Blurb from Goodreads
Sixteen-year-old Ana has just moved to New Jersey from Argentina for her Junior year of high school. She’s a poet and a lover of language—except that now, she can barely understand what’s going on around her, let alone find the words to express how she feels in the language she’s expected to speak.
All Ana wants to do is go home—until she meets Harrison, the very cute, very American boy in her math class. And then there’s her new friend Neo, the Greek boy she’s partnered up with in ESL class, who she bonds with over the 80s teen movies they are assigned to watch for class (but later keep watching together for fun), and Altagracia, her artistic and Instagram-fabulous friend, who thankfully is fluent in Spanish and able to help her settle into American high school.
But is it possible that she’s becoming too American—as her father accuses—and what does it mean when her feelings for Harrison and Neo start to change? Ana will spend her year learning that the rules of English may be confounding, but there are no rules when it comes to love.
With playful and poetic breakouts exploring the idiosyncrasies of the English language, Love in English tells a story that is simultaneously charming and romantic, while articulating a deeper story about what it means to become “American.”
When a book opens with a giant disclaimer as this does, one has to wonder if there’s been some sort of controversy in the lead up to its publication. I requested an ARC of this book based on the blurb alone; in fact I’d never heard of the author nor the book until I read the Harper360 YA newsletter that gets sent out to bloggers. And I loved the blurb so made my request…
But before I discuss the book let’s get to that big old disclaimer.
In it the author discusses how the main character of Love in English shares a similar backstory to her life… but the main character of Love in English has a much simplified backstory.
According to the author her parents moved from Spain to Argentina when they were both toddlers and thusly grew up in Argentina along with the extended families of both. Her parents moved to the USA during her mother’s pregnancy but the author happened to be born in Spain because her mother was visiting there for a number of weeks while pregnant. Soon after her birth she moved to the USA with her mum (with a visitor’s visa rather than full documentation) and aged 6 the author visited Argentina with her mum for a funeral but could not get back to the USA. Two years later at the age of 8 the author crossed the US-Mexican border as an undocumented immigrant with her mother and they rejoined her father. According to her she had no English at the time and it is this lack of understanding of the English language that informs this book.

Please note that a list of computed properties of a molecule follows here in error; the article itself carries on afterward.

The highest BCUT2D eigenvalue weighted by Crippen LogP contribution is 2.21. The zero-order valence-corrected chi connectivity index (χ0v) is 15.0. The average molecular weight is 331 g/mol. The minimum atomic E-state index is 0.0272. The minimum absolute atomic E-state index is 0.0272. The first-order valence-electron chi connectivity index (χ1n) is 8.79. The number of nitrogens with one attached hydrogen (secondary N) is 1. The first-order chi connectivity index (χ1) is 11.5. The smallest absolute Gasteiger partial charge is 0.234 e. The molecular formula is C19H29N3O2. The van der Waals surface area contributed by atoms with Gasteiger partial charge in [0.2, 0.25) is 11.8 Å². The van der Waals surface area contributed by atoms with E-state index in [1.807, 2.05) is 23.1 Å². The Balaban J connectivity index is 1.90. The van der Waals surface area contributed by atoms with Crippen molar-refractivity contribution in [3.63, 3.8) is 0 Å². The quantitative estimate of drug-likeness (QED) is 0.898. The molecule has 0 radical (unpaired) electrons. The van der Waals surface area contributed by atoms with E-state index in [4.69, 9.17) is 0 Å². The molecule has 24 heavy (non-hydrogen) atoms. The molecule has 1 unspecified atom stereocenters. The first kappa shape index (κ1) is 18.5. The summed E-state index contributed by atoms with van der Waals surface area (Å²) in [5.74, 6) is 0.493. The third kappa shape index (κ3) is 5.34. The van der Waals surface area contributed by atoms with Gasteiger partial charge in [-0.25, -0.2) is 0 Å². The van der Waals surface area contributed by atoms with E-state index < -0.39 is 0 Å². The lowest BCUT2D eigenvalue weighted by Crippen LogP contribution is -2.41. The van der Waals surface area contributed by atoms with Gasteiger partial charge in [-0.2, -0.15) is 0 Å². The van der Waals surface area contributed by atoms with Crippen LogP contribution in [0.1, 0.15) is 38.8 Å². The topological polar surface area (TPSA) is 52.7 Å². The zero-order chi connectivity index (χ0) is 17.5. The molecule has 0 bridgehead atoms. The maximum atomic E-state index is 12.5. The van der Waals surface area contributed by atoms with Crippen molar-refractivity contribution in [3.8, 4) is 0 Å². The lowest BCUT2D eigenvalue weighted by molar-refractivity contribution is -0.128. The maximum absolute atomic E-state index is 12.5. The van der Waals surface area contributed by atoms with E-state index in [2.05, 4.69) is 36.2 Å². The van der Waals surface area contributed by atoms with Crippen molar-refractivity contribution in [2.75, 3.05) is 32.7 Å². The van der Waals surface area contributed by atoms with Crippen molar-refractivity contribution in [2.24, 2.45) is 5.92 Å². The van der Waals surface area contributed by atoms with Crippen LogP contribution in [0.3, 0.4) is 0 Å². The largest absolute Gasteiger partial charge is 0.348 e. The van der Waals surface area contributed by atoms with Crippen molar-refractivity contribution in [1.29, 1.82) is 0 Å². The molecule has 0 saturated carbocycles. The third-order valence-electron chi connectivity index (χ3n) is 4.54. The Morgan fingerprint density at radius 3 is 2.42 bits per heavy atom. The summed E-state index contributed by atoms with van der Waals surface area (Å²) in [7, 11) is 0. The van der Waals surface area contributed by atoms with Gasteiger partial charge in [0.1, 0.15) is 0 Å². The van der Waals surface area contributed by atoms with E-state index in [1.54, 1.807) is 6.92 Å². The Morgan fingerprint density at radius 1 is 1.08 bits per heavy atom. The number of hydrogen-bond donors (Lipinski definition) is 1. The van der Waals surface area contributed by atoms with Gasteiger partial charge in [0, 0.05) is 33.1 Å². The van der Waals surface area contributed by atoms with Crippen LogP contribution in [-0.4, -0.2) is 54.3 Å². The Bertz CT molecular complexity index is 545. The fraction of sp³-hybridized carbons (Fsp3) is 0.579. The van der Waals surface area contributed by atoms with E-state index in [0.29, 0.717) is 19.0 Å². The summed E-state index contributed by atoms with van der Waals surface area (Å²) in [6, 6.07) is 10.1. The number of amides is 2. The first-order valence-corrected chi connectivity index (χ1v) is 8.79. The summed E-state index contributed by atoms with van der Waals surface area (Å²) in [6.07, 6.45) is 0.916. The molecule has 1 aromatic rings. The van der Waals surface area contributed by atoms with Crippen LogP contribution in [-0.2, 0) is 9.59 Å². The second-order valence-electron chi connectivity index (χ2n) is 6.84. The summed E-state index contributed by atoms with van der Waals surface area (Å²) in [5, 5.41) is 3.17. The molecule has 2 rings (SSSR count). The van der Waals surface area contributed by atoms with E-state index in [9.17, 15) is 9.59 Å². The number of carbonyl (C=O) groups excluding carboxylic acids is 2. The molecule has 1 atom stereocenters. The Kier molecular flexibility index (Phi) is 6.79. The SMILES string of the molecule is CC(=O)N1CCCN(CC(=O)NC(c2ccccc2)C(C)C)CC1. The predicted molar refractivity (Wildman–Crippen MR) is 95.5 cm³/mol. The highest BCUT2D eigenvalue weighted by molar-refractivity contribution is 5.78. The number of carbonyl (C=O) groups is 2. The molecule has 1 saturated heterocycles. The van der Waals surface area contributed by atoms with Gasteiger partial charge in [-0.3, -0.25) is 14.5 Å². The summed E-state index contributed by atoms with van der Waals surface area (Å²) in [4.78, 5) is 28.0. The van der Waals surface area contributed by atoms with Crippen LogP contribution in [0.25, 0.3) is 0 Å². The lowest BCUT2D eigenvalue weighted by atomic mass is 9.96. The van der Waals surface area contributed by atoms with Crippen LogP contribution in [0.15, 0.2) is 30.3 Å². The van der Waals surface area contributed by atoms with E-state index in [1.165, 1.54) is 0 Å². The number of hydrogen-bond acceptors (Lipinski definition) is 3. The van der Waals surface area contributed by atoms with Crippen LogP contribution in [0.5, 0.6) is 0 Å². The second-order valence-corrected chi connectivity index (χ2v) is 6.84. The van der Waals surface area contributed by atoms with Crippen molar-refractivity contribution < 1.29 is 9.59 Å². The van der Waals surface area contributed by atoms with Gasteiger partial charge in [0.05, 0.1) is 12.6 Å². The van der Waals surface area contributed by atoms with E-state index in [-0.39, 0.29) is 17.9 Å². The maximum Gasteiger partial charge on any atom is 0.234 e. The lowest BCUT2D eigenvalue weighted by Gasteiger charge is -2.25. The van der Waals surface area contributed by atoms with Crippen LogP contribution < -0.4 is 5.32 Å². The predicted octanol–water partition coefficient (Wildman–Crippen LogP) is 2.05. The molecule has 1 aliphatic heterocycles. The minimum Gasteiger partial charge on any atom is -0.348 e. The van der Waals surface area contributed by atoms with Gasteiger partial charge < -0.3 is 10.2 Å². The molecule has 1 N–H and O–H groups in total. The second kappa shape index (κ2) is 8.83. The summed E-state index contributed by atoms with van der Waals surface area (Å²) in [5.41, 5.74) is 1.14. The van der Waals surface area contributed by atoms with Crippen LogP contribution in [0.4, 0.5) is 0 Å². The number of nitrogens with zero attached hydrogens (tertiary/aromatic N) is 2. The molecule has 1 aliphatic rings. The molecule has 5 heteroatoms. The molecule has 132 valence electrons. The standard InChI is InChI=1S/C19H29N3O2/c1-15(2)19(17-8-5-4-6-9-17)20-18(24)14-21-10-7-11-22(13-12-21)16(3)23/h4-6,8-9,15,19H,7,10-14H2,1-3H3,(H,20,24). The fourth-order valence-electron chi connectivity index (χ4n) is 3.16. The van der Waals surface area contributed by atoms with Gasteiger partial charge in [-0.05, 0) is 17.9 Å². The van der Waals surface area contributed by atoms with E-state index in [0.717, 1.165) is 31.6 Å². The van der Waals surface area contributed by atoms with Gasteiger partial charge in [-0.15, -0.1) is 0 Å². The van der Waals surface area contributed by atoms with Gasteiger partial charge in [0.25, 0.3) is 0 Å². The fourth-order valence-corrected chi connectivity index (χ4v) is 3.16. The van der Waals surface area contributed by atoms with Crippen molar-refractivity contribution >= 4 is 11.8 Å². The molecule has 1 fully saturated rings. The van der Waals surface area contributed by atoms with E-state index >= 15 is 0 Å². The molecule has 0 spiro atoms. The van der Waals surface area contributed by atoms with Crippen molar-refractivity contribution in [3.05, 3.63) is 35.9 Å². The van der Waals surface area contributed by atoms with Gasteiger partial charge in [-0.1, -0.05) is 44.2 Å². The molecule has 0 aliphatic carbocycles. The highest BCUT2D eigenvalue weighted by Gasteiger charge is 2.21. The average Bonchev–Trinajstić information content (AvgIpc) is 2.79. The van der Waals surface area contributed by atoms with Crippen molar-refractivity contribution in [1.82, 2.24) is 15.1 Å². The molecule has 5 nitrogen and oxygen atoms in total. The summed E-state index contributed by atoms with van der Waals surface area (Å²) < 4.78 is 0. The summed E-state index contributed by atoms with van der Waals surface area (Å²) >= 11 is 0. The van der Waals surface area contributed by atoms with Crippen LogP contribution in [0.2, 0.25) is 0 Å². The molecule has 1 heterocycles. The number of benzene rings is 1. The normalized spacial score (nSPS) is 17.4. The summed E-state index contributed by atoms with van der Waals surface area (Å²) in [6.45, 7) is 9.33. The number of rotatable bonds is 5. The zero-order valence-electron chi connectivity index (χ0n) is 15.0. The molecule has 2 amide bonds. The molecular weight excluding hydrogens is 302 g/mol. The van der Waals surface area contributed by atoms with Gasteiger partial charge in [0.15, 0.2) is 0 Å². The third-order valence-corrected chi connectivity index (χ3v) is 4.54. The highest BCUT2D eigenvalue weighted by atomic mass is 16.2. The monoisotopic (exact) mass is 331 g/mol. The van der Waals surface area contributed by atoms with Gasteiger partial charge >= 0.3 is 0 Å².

So while this book is seemingly informed by a genuine life experience of being undocumented and having to learn a whole new language in a foreign country, this author does mention that they have white privilege which is no doubt why there is some discussion (that I have subsequently seen in other early reviews) about this book and questions surrounding the nationality of the main character versus the nationality of the author, i.e. issues surrounding own voices narratives of Latinx experiences.
The book itself focuses on the story of teenage Ana who moves from Argentina to the USA with her mother. Her father has been living and working in the USA for a number of years and is now able to send for them as they have the correct documentation. The plot follows Ana as she struggles to learn English and navigate the waters of high school with this great language block.
One of the things I very much enjoyed in this book was the use of Spanish throughout the novel. As someone who doesn’t understand a word of Spanish it really helped me to empathise with Ana’s plight where she could only understand half sentences and follow things in a broken fashion.
I very much enjoyed Ana’s attempts to get to know her new schoolmates. It was interesting to see how some of them (the Americans) had certain preconceptions about her because they filled in the gaps themselves of what they thought Ana was trying to say. And then to compare that with the other students who like Ana were also non-native English speakers that were trying to navigate high school for themselves.
I would have liked to have had more interactions with Ana’s new friend Altagracia as I found it very difficult to get a true sense of why these two became friends. I personally felt that a little too much time was spent on the love triangle between Ana and the two boys, Harrison and Neo, and would love to have seem a greater emphasis on female friendship and the value of that to a teenage girl.
One aspect I did quite like was the strained relationship between Ana and her father. It was very distressing showing how they didn’t seem to know each other after living so many years apart and to me really emphasised the greatest sadness of people who have to make the choice to leave their families behind just so they can create better opportunities for that same family in the future.
Overall this was a very quick and enjoyable read but one that I wish could have delved a little deeper into some more of the emotions behind the characters.
*An e-copy was kindly provided to me by the publisher via Edelweiss+ for honest review*
Publishing 4th February 2021, Balzer + Bray (Harper Collins)